From Karachi to KathmanduTwo artists from Pakistan, Aziz Sohail and Fazal Rizvi, discuss the power of collectives at PhotoKTM 5.
Aziz Sohail and Fazal Rizvi conducted the first of many sessions at the fifth iteration of photo.circle’s photography festival, PhotoKTM. This was a lecture performance titled ‘On Drifing and Rooting’, and it talked about how creating communities and collectives plays a role in individual and artistic practices. Sohail is a curator, and Rizvi is an interdisciplinary artist, both originally from Karachi, Pakistan. In the session, they flipped through a slideshow about collective engagements in Karachi, recounting stories of meetings at the beach or Irani cafes. A room full of audience members intently listened and engaged.
After the session, Sohail sat at one of the outdoor tables in Dhokaima Cafe. Conversations about South Asian collectivity flowed naturally around him. Several participants and attendees at the festival, mostly South Asian, gathered around. Some talked to Sohail about their shared experience as South Asians, while others were inquisitive about his work. A Hindi-Urdu-English mish-mash of dialogues traversed the air.
“Curating is about making space for people and communities,” said Sohail, adding that he hopes to extend his work in community building by exploring queer and feminist collectivity in South Asia during his doctorate at Monash University in Australia.
This is the second time Sohail visited Nepal. He met the festival director of PhotoKTM, NayanTara Gurung Kakshapati, in the summer of 2018 in India during the Curators Intensive South Asia. While in graduate school, he became interested in archiving practices, research, and history. Soon after, Sohail visited Kathmandu, where he spent a month researching, writing, and thinking of archives.
With researchers Sumitra Sunder and Diwas Raja, Sohail helped organise a one-day programme ‘Thinking Queer Archives, Art Practice and Activism’ at photo.circle in August 2019. “It was really lovely to bring perspectives from three different parts of South Asia, which also rarely happens. I think it’s so beautiful,” said Sohail.
“I really think Kathmandu is a potential space for South Asians to come together,” said Sohail, describing its power as a place where there is South Asian convening and mediation. He was glad that Kathmandu is rising as a region where South Asians are gathering together to collectively work and think. This is refreshing for Sohail given the legacy of South Asian mediation in foreign countries. “Why not meet in the spaces that are Kathmandu or Colombo?” added Sohail.
Following his participation in Nepal Picture Library’s project, Kakshapati was interested to have Sohail involved in PhotoKTM 5. Since the festival is largely visual, “Fazal’s practice really made sense,” added Sohail, explaining how Rizvi got involved. As Rizvi and Sohail met in 2013 and had extensively worked together, they decided to move away from just organising a simple artist talk with Rizvi. They wanted to expand on broader ways of existing in the world rather than just focusing on an artist and their research. Hence, they honoured the community they had worked with in Karachi instead. These individuals, who were brought up during the lecture performance, have pushed Sohail’s thinking in deep and tender ways. They have taught him how to practice care in a community, which he feels is “not easily taught in curatorial and artistic practices.”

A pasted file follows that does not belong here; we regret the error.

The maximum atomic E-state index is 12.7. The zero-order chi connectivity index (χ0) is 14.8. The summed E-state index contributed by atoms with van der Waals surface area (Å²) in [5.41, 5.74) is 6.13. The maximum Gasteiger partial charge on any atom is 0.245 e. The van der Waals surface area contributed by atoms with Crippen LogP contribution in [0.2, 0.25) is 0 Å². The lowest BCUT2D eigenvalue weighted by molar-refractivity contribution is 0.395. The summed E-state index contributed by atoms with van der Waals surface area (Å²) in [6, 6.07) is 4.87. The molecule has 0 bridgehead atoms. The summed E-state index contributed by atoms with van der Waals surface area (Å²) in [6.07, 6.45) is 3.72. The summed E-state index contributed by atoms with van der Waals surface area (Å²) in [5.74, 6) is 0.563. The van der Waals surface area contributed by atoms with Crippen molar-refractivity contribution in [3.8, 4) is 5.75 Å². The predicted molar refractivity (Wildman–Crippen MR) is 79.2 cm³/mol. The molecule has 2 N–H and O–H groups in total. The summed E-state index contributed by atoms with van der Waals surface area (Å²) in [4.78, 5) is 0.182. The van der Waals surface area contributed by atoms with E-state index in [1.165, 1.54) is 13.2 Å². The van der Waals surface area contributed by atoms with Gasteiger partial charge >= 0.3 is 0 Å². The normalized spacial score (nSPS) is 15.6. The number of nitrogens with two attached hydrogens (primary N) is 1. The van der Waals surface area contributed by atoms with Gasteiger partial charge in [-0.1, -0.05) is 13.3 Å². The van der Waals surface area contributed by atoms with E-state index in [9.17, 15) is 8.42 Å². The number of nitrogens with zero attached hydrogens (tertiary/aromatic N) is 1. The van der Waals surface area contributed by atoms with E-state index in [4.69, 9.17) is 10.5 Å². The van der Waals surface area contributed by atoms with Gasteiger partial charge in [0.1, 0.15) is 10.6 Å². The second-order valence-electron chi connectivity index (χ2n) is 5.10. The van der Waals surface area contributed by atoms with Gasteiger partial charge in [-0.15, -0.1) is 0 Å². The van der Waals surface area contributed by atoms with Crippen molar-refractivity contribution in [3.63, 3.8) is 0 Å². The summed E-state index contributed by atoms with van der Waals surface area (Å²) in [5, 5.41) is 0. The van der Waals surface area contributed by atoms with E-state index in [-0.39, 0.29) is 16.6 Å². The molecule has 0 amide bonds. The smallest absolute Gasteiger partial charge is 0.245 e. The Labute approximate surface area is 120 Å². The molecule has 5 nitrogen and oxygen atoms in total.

There are two major strands to Rizvi’s practice as an artist. One is informed by his personal and familial relationships. His past work under this strand has centred on memory and ideas of remembrance. He worked on a project about thinking through ideas of memory and forgetting in reference to his grandmother. “She had dementia, and that is the only state I saw her in,” said Rizvi.
Another strand of his work addresses larger, more expansive ideas and landscapes. Between 2016 and 2019, a large part of Fazal’s work addressed the sea and borders. The series of projects created during this time addressed the absurdity of marking something as fluid as water. His long-term research involves thinking about mountain ranges. The project is less about the place itself but more about who is looking at the place,” said Rizvi.
This time around, Rizvi and Sohail were invited to be a part of PhotoKTM 5. While the initial idea was for Sohail to be in conversation with Rizvi, the two decided to include the larger community in their conversation. “All the work we’ve been doing on our own also does not happen in isolation,” Rizvi explained.
“We begin this conversation with a moment when we return to Karachi from different places,” Rizvi said, describing the lecture performance. Rizvi returned to Karachi from Lahore while Sohail returned from the United States after his undergraduate degree. They ended up meeting other people who had turned to the city around the same time. “The idea really was to think about this community and the importance of it in terms of our rooting in the city.”
The lecture presentation incorporated an alternation of poetic and casual language. Each poetic text unravelled a theme relating to drifting, rooting, floating, arrival, and return. Rizvi explained that the tone was anecdotal and casual to make the performance engaging.
After his own performance, Rizvi revealed that he was excited to attend the next iteration of the festival. He found the PhotoKTM team to be friendly and supportive. He also appreciated how the festival was grounded in its thematics within the context of the larger South Asian region. “They’ve really been able to pull South Asians into one place, which is amazing,” said Rizvi.
Rizvi’s feelings about PhotoKTM extend to the city in the general sense. Unlike Sohail, this is Rizvi’s first time visiting Kathmandu. He finds the public areas of Patan to be refreshing. “It feels so open and relaxed,” said Rizvi.